It is important to note that the same mechanism used to model simulation information in CMB is used to present and specify modeling operations such as Booleans (intersections, unions, and differences) and edge/face splits and merges. For example, an initial discrete model may have a single model face representing the Chesapeake Bay area. This area is shown in the image below. In order to properly model the geometric domain, the areas that form both Chesapeake and Delaware bays need to be separated from the offshore area and the channel that joins the bays in the north. Describing a face-splitting operation using an attribute object to indicate the face to be split can do this. In the image, face splitting is demonstrated by the different colors: Chesapeake Bay is green, Delaware Bay is orange, and the offshore area is blue.
The above image illustrates the creation of a discrete model from Digital Elevation Model (DEM) data of the Chesapeake Bay. The DEM data is courtesy of ERDC.
In the case of a meshing operation, information describing the mesh sizing field and the types of mesh elements to be generated can also be represented by attribute objects.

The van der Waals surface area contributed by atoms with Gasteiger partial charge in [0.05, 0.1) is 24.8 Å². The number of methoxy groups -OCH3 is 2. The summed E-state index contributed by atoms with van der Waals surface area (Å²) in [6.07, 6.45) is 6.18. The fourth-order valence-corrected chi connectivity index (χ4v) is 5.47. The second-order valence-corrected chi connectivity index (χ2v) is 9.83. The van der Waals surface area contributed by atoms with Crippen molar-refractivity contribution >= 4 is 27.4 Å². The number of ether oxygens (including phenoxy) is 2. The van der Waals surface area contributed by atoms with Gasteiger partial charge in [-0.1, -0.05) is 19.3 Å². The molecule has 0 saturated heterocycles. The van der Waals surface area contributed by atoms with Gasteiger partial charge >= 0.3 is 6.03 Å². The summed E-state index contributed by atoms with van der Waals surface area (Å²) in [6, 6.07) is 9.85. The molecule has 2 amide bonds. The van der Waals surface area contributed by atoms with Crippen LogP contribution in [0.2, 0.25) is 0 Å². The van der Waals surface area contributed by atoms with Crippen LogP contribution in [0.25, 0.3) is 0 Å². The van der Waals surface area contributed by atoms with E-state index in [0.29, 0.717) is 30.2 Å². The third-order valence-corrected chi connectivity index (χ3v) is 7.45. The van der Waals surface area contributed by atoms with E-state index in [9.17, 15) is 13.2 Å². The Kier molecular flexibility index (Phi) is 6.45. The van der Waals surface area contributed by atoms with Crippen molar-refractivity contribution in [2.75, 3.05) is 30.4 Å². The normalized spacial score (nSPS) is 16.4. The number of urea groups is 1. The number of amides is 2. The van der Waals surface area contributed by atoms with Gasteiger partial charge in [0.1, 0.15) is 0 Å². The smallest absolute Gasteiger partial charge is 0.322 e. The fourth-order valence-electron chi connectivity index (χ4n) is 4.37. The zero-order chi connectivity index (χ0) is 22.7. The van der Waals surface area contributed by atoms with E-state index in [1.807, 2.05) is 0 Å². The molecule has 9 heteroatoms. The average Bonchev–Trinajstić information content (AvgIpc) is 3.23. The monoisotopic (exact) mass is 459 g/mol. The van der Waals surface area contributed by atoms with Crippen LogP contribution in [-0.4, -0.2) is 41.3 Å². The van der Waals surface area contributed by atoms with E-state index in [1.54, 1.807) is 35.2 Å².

When a user creates an attribute template, he or she also defines a Python script file. The script generates simulation input files from attribute, model, and mesh resources stored in ModelBuilder. When the simulation description is complete, the user can invoke the associated script via ModelBuilder’s interface and generate the simulation’s files. Any missing information detected by the exportation process is relayed back to the user so that it can be addressed.
In the following image, ModelBuilder is used to define a computational fluid dynamics (CFD) simulation of the flow around a pin in a nuclear reactor. The simulation is performed with Hydra, an extensible multiphysics code. The example shows the pin, along with a spacer grid that forces coolant mixing to occur around the pin. The model is colored to depict the various model faces that make up the geometric domain. The image also displays one of the attribute-driven GUI panels, which is defined by an attribute template file designed for Hydra.